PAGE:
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The following opinion is presented on-line for informational use only and does not replace the official version. (Mich Dept of Attorney General Web Site - www.ag.state.mi.us)



Opinion No. 6038

February 3, 1982


Board of commissioners--authority to close offices of elected officials for one week each month

A county board of commissioners is without authority to order the closing of all offices of elected county officials for one week each month.

Honorable D. J. Jacobetti

State Representative

The Capitol

Lansing, Michigan

You have requested my opinion on the following question:

'Does the County Board of Commissioners have a legal right to completely close the elected officials' offices for one week out of each month?'

The authority of county boards of commissioners to establish office hours for county officers has been based upon 1851 PA 156, Sec. 11(p) and (q); MCLA 46.11; MSA 5.331, which authorizes county boards of commissioners to '[r]epresent the county and have the care and management of the property and business of the county if other provisions are not made,' and to '[e]stablish rules and regulations in reference to the management of the interest and business concerns of the county, . . .' and 1865 PA 124; MCLA 435.101 et seq; MSA 18.861 et seq, which designates certain legal holidays for municipal offices, inter alia. OAG, 1943-1944, No 24974, p 161, 162 (November 23, 1942), relying upon statutory language comparable to 1851 PA 156, Sec. 11(p), supra, concluded:

'Accordingly, in the absence of any action taken by the Board of Supervisors the county officer may so long as he acts reasonably prescribe the office hours for the office in which he is the incumbent. However, it appears also that the Board of Supervisors, under the power of management given it in the statute quoted, may make reasonable regulations pertaining to the office hours of all county officers.' [Emphasis added.]

See also, OAG, 1945-1946, No 0-4672, p 699 (May 15, 1946); and OAG, 1952-1954, No 1670, p 172 (June 9, 1953). Compare OAG, 1952-1954, No 1571, p 14 (July 14, 1952). OAG, 1952-1954, No 1670, supra, states:

'[t]here is no statute requiring county offices to remain open during any given number of hours or upon any particular days of the week. Should the legislature determine that the public convenience requires such offices to remain open according to any particular schedule, it may of course so require by appropriate statutory provision. In the absence thereof determination of such a schedule lies within the reasonable discretion of the board of supervisors.' [Emphasis added.] OAG, 1952-1954, No 1670, supra, p 172, 173.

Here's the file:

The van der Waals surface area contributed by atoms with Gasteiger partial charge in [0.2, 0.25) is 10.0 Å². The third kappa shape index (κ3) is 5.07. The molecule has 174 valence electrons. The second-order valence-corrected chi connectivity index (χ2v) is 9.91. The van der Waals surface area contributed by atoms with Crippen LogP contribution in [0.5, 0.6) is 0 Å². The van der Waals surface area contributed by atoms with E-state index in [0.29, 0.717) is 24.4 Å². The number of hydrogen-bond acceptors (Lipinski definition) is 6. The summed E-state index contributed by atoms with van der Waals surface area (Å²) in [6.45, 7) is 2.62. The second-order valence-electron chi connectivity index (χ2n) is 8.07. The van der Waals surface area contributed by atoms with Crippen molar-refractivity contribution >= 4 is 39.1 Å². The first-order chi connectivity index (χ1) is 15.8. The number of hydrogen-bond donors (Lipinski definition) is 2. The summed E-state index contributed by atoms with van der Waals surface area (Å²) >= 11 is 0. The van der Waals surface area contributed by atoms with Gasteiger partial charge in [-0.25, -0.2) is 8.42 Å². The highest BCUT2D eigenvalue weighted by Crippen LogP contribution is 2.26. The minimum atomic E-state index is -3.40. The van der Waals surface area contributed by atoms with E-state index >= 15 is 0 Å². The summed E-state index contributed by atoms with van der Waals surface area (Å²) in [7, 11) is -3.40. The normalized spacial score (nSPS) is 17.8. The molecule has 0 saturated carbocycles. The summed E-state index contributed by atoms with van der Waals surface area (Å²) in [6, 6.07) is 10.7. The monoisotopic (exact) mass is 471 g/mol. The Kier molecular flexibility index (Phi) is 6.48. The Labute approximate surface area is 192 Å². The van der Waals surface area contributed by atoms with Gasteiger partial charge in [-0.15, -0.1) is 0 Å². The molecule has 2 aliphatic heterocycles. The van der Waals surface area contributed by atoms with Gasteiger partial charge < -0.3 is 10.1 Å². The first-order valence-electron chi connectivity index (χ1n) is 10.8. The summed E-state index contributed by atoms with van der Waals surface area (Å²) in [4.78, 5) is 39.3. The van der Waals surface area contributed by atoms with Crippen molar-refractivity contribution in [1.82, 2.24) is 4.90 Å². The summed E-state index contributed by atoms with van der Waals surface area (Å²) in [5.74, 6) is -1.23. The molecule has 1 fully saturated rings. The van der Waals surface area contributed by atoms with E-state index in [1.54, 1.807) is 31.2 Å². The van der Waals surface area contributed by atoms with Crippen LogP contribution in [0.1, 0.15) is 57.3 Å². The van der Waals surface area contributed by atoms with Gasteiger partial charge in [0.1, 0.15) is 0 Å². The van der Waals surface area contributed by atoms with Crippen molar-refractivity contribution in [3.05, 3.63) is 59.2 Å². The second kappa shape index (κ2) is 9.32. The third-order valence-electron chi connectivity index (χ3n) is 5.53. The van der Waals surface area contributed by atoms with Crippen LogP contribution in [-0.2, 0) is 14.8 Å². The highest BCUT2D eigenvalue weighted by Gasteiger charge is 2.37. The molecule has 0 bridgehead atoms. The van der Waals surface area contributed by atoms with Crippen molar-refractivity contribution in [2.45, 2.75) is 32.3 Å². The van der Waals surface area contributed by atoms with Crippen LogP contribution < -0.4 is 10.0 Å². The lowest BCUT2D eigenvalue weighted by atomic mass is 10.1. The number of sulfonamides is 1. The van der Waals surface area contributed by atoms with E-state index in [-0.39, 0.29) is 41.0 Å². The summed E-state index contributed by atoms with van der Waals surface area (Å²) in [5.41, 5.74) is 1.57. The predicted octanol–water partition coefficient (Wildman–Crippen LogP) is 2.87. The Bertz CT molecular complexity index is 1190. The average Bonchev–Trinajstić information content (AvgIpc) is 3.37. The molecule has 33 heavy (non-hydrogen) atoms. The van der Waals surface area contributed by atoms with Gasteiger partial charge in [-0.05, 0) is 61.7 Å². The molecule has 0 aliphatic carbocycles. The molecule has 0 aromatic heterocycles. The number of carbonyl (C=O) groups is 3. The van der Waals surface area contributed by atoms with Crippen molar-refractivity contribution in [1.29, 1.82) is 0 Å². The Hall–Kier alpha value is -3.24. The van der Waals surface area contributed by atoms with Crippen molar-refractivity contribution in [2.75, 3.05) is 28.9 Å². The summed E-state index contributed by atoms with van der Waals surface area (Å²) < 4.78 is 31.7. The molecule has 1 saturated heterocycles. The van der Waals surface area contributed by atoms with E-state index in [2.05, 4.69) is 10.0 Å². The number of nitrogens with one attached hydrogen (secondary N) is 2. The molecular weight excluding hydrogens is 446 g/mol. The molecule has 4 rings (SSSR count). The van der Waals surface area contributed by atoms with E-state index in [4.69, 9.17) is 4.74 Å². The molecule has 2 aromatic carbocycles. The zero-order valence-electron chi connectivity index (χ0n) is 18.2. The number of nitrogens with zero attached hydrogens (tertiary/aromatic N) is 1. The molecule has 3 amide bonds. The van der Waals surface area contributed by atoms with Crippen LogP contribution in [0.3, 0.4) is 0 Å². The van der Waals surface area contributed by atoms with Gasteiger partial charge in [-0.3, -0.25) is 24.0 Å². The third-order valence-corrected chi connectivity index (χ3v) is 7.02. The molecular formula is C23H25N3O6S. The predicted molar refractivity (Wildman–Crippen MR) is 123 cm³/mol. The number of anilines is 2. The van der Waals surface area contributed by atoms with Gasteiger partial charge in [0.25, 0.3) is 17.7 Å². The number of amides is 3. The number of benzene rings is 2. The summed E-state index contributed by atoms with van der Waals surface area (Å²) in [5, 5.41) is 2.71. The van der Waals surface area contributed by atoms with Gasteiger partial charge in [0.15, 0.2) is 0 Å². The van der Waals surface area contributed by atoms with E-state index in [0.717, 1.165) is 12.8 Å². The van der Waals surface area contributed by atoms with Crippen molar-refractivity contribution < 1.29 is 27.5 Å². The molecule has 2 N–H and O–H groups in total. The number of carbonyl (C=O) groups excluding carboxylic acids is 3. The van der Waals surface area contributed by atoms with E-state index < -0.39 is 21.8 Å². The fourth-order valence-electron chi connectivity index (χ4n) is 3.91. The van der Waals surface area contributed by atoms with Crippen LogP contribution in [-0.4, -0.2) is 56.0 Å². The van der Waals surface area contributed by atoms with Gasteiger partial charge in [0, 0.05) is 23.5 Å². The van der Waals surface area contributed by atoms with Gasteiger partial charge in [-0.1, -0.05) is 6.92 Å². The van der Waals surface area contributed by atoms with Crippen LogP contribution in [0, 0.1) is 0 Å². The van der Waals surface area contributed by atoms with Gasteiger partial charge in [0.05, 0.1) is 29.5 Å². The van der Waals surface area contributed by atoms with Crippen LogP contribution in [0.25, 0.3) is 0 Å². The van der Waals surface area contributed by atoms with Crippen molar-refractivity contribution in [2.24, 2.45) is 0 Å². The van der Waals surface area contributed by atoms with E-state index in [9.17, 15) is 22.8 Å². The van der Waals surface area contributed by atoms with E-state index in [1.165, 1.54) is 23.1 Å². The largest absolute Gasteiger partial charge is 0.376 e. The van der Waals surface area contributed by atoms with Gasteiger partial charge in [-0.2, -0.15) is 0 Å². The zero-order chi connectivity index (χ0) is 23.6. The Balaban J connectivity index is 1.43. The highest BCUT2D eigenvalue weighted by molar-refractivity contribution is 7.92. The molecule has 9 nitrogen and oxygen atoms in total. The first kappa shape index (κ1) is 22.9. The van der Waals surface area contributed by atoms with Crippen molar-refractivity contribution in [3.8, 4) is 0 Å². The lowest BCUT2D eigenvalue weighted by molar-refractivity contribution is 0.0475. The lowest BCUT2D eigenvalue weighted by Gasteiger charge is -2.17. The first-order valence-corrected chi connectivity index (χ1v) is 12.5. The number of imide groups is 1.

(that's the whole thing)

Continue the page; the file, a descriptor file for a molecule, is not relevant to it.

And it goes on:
It should be noted that the Legislature has not enacted a statute fixing the time that offices of elected county officials are to be open to members of the public. The above opinions discuss office hours in terms of a five-day week, such as closing on Thursday and Saturday afternoons, or all day Saturday. They also conclude that the office hours established by the county board of commissioners should be reasonable.

The elected officers of a county include a county clerk, treasurer, sheriff, prosecuting attorney, register of deeds, county commissioners, and in some counties, a drain commissioner, auditors, and members of the county board of road commissioners. County offices perform a wide variety of necessary and essential governmental and public service functions. As examples, county clerks have the custody of circuit court records, records of the county board of commissioners and other county offices, election records, corporate and partnership records, vital statistics such as birth, death and marriage records, etc.; registers of deeds maintain records of deeds and conveyances, mortgages and discharges, mechanics liens, notice of lis pendens, financing statements and security agreements, etc.; and county treasurers maintain tax and financial records, and dispense and receive county funds.

The record keeping function and other essential governmental services performed by elected county officers contemplate access to the records, and the offices where they are retained, by the courts, other governmental agencies, and the general public. If all elective county offices were to close for a week each month, non-access would span a nine-day period during which essential public records and services would not be available. A myriad of commercial and legal transactions dependent upon access to such records would be adversely affected. For example, it is to be noted that the Freedom of Information Act, 1976 PA 442; MCLA 15.231 et seq; MSA 4.1801(1) et seq, assumes in its compliance requirements availability of public records. County offices, closed for a nine-day consecutive period, would, in most instances, be incapable of complying with 1976 PA 442, supra, within the prescribed statutory period. In addition, closing of the offices of elected county officials for a week would interfere with performance of the statutory duties by the elected county officers. Thus, closing of such offices for one week in each month would be unreasonable.

It is my opinion, therefore, that a county board of commissioners is without authority to order the closing of all offices of elected county officials for one week each month.

Frank J. Kelley

Attorney General

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